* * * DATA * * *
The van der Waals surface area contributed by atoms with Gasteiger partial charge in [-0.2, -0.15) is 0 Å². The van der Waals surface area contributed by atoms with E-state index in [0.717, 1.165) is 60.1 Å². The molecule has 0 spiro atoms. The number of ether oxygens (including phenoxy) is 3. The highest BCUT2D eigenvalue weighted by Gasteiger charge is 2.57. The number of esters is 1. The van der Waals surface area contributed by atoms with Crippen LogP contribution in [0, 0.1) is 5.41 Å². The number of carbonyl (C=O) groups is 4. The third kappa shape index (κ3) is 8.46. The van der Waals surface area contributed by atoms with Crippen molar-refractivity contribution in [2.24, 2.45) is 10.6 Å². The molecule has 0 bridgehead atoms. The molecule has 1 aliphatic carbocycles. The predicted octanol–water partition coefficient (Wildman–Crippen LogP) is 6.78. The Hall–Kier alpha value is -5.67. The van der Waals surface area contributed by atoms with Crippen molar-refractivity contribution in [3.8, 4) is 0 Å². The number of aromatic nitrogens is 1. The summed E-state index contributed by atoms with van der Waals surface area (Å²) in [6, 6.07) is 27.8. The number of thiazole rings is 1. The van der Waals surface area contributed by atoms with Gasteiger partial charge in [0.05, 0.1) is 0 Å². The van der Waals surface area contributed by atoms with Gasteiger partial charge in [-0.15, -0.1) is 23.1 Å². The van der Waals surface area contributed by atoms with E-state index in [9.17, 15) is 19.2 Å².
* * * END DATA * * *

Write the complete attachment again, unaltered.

The van der Waals surface area contributed by atoms with Gasteiger partial charge in [-0.2, -0.15) is 0 Å². The van der Waals surface area contributed by atoms with E-state index in [0.717, 1.165) is 60.1 Å². The molecule has 0 spiro atoms. The number of ether oxygens (including phenoxy) is 3. The highest BCUT2D eigenvalue weighted by Gasteiger charge is 2.57. The number of esters is 1. The van der Waals surface area contributed by atoms with Crippen LogP contribution in [0, 0.1) is 5.41 Å². The number of carbonyl (C=O) groups is 4. The third kappa shape index (κ3) is 8.46. The van der Waals surface area contributed by atoms with Crippen molar-refractivity contribution in [2.24, 2.45) is 10.6 Å². The molecule has 0 bridgehead atoms. The molecule has 1 aliphatic carbocycles. The predicted octanol–water partition coefficient (Wildman–Crippen LogP) is 6.78. The Hall–Kier alpha value is -5.67. The van der Waals surface area contributed by atoms with Crippen molar-refractivity contribution in [3.8, 4) is 0 Å². The number of aromatic nitrogens is 1. The summed E-state index contributed by atoms with van der Waals surface area (Å²) in [6, 6.07) is 27.8. The number of thiazole rings is 1. The van der Waals surface area contributed by atoms with Gasteiger partial charge in [0.05, 0.1) is 0 Å². The van der Waals surface area contributed by atoms with Gasteiger partial charge in [-0.15, -0.1) is 23.1 Å². The van der Waals surface area contributed by atoms with E-state index in [9.17, 15) is 19.2 Å².